During the breeding season the NBI can be found on semi-arid and rocky plains, in close proximity (less than 15-20 km) to cultivated land, steppe and meadows which it uses to forage. It is a colonial breeder and the nests of loosely constructed twigs and vegetation are placed on cliff ledges at least one-metre-wide which may be sea or large river cliffs and occasionally, even large buildings. It will also use artificial ledges. The height, size and shape of the ledges are all important in terms of safety from predators and other disturbance and also the aspect and the amount of shade provided (Pegoraro 1996). Morocco: the remaining population exclusively uses sea cliffs (Bowden et al. 2003). Syria: birds use limestone rock faces (Serra et al. 2009) – all of which are extremely difficult for humans to access. Turkey: the semi-wild population occupies mainly artificial nest boxes as well as some provided rock platforms and a small minority nests on natural rock faces and caverns.
The diet of the Northern Bald Ibis includes any available animal life including insects, spiders, scorpions, earthworms, snails and vertebrates such as fish, amphibians, lizards and snakes (Aghnaj et al. 2001, Serra et al. 2008), and even occasional small rodents and birds. It will also feed on vegetation including berries, shoots, duckweed, and rhizomes of aquatic plants (Hancock et al. 1992).
The altitude of the feeding areas increases through the season from spring to the summer months (Serra et al. 2008). The substrate of feeding areas varies enormously between soft mobile sand, through a full range of other substrates to almost entirely rocky areas if there is a temporary abundance of prey in the area, but these are all open terrain areas.
The birds need sufficient visibility to avoid approaching predators and also sufficiently open spaces to allow their characteristic (often fast walking) foraging style, which is mainly tactile by probing within soft substrate, preferably soil and sand. But they are also able to hunt using optical cues on and above the substrate surface.
During the breeding season it is important that the vegetation is either sparse and open (semi-arid areas) or not taller than 10 to 15 cm (meadows and pasture). Changes in vegetation structure and in cultivation may lead to quick abandonment of feeding areas and nesting grounds (Hirsch pers. comm.) Little is known about the use of habitats whilst birds are on migration, although satellite tracking and surveys in the field have shown that, in addition to open arid habitats, they also use recent or active cultivations (Serra et al. 2010), and GPS data from European birds indicate that they use similar habitats as in the breeding season i.e. mainly meadows and pastures with low vegetation.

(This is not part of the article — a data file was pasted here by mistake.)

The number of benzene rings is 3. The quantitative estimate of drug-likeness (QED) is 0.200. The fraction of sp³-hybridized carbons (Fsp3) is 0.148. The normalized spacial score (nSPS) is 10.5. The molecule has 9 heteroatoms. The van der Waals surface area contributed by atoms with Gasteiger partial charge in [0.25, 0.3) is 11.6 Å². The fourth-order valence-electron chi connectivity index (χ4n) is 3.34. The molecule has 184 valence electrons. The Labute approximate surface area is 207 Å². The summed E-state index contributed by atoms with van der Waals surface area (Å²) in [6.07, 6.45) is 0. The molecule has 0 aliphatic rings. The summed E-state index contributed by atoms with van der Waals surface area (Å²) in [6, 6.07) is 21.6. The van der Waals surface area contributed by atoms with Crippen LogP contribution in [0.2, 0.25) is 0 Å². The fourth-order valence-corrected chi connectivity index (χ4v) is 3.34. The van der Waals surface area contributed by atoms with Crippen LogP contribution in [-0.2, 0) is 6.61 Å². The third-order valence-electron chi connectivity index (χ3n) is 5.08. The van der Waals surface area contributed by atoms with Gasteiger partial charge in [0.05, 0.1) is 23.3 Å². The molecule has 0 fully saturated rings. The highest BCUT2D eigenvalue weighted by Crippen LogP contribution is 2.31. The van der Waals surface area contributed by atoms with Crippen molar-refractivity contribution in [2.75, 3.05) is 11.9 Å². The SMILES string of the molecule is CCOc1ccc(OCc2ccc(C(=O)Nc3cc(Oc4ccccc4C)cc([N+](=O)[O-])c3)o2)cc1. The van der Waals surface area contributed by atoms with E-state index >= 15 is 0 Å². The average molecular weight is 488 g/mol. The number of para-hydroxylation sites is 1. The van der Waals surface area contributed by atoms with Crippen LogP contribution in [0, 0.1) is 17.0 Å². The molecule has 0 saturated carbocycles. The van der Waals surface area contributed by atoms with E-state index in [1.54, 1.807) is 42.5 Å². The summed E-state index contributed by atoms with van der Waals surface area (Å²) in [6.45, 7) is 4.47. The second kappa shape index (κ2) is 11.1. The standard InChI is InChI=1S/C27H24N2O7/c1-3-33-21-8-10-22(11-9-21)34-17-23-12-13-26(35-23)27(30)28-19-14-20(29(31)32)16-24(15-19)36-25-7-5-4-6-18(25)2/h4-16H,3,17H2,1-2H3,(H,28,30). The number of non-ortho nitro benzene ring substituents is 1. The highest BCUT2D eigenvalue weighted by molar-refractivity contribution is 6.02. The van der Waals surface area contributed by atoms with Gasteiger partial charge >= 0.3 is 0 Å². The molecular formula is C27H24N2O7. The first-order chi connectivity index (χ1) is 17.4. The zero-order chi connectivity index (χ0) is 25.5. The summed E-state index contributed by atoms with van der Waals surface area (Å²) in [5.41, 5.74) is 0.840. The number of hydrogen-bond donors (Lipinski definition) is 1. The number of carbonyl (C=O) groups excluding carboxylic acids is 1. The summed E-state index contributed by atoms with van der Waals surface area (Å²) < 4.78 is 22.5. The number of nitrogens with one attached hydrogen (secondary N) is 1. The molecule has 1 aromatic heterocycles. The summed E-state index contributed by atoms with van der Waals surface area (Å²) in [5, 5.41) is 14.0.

Morocco: primarily littoral steppe, fallow areas of cultivation, and occasionally active but un-intensively cultivated areas. Feeding areas during the breeding season in Morocco were always within 26 km of the nesting sites, but most areas were less than half that distance (Bowden et al. 2003).
Syria: not dissimilar to feeding sites in Morocco, but somewhat inferior, usually in undulating and degraded steppe with sparse dwarf shrubland within a large drainage basin of mountain ranges (providing sheer cliffs for nesting). Probably due to the advanced degree of degradation of the original feeding habitats, birds rely on temporary abundance of young toads living in human-made artificial reservoirs (Serra et al. 2008).
Central Europe: free-flying birds almost exclusively use meadows and pastures as feeding areas (Fritz & Unsöld 2011).
Turkey: the semi-wild population frequently forages in the surrounding areas despite the food provisioning there. Areas used include a large tree nursery, agricultural fields, margins of the Euphrates River and areas of grassland steppe.
In the main Moroccan breeding areas, the winter distribution is largely similar to that during the breeding season. There are some seasonal variations and areas of littoral steppe still within the Souss-Massa National Park, which are used more extensively outside the breeding season, as are some otherwise more heavily disturbed and unprotected areas north of Agadir.
Satellite tracking has uncovered the main wintering grounds and the majority of the relict population has consistently returned to a very restricted area in highland Ethiopia. The birds utilise wet and dry pastures, including recently cut hayfields, in an area where human disturbance is low, but it is also notable that there is no evidence of any hunting pressures. Repeated visits have shown that the birds consistently use the same areas (mostly just 9 km2) and utilise tall trees for roosting (Serra et al. 2013).